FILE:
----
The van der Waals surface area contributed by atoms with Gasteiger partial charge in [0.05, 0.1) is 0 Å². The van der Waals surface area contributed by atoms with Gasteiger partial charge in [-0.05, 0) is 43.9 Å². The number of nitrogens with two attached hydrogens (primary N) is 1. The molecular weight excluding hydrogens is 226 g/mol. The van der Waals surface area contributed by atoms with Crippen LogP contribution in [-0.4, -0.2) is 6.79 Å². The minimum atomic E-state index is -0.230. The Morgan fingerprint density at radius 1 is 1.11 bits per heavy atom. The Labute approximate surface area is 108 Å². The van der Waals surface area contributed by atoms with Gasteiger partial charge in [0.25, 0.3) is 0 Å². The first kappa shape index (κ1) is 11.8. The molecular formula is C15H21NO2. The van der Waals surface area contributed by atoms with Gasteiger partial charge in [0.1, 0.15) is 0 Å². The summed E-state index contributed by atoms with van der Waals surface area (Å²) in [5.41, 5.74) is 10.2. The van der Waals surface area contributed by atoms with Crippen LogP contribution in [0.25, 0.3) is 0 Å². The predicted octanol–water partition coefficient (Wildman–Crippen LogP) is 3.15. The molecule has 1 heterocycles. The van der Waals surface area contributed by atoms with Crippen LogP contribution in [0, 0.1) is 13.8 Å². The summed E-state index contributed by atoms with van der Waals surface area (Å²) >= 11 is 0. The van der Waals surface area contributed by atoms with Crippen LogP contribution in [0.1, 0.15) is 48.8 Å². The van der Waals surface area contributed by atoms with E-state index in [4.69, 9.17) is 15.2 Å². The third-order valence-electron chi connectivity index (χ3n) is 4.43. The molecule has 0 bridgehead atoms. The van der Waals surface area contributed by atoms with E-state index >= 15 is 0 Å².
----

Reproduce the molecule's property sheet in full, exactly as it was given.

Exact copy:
The van der Waals surface area contributed by atoms with Gasteiger partial charge in [0.05, 0.1) is 0 Å². The van der Waals surface area contributed by atoms with Gasteiger partial charge in [-0.05, 0) is 43.9 Å². The number of nitrogens with two attached hydrogens (primary N) is 1. The molecular weight excluding hydrogens is 226 g/mol. The van der Waals surface area contributed by atoms with Crippen LogP contribution in [-0.4, -0.2) is 6.79 Å². The minimum atomic E-state index is -0.230. The Morgan fingerprint density at radius 1 is 1.11 bits per heavy atom. The Labute approximate surface area is 108 Å². The van der Waals surface area contributed by atoms with Gasteiger partial charge in [0.25, 0.3) is 0 Å². The first kappa shape index (κ1) is 11.8. The molecular formula is C15H21NO2. The van der Waals surface area contributed by atoms with Gasteiger partial charge in [0.1, 0.15) is 0 Å². The summed E-state index contributed by atoms with van der Waals surface area (Å²) in [5.41, 5.74) is 10.2. The van der Waals surface area contributed by atoms with Crippen LogP contribution in [0.25, 0.3) is 0 Å². The predicted octanol–water partition coefficient (Wildman–Crippen LogP) is 3.15. The molecule has 1 heterocycles. The van der Waals surface area contributed by atoms with Crippen LogP contribution in [0, 0.1) is 13.8 Å². The summed E-state index contributed by atoms with van der Waals surface area (Å²) >= 11 is 0. The van der Waals surface area contributed by atoms with Crippen LogP contribution in [0.1, 0.15) is 48.8 Å². The van der Waals surface area contributed by atoms with E-state index in [4.69, 9.17) is 15.2 Å². The third-order valence-electron chi connectivity index (χ3n) is 4.43. The molecule has 0 bridgehead atoms. The van der Waals surface area contributed by atoms with E-state index >= 15 is 0 Å².